Trend Micro warned that 2016 is the year of online extortion, citing the rise of ransomware as the key factor in increased cyberthreats. Speaking at the inaugural Cybercrime 2016 summit, Trend Micro APAC director Dhanya Thakkar highlighted the latest threats on the landscape, and what to look out for.
According to analysis from the security company, there has been a marked 172-percent increase in ransomware families in the first half of 2016. Some 79 new types of ransomware have been discovered during this time.
Ransomware has also been shifting its target away from individual users. Cybercriminals have noticed that businesses are often more likely to pay the ransom to unlock their computers. Unfortunately, Thakkar notes that many companies do not report the attacks. Instead, they would rather pay the ransom to regain control of their systems and continue without informing the public.
Despite this practice, the company noted that there were close to 100,000 threats recorded in the first half of 2016.
In addition to the ransomware, cybercriminals are also deploying a new low tech attack targeting businesses. Called Business Email Compromise, or BEC, it involves monitoring communications between businesses and their clients for any potential money transfer. The attackers then impersonate C-level executives and direct the finance department to wire funds to a particular account. Alternatively, the criminals will impersonate the clients and send phony invoices.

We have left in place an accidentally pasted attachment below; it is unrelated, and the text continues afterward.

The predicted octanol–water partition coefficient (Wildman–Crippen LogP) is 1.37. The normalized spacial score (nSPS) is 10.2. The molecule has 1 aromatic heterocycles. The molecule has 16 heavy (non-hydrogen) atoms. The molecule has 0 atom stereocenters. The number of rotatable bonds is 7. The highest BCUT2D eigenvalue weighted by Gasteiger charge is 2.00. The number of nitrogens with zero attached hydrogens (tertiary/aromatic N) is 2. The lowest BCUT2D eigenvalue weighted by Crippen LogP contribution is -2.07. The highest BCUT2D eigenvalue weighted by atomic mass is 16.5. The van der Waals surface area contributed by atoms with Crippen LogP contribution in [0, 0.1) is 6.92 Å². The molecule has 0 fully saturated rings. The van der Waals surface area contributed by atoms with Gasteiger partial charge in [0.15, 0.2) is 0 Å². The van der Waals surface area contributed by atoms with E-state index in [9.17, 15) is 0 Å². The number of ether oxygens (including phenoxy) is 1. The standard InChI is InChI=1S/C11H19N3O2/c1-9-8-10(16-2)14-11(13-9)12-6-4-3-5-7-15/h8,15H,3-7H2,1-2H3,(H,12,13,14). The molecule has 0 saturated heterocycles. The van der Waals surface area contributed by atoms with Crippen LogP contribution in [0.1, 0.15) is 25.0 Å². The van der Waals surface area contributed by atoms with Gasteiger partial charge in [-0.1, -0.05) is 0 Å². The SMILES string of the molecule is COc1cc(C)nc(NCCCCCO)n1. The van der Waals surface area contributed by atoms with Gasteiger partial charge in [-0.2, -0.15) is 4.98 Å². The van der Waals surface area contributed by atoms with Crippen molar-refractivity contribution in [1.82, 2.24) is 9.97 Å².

Interestingly, Malaysia is in the top 10 countries where BEC attackers create bank accounts. Thakkar does not have any insight as to why cybercriminals choose to operate from Malaysian banks, but the location is usually only the first stop before it is transferred to a safer account.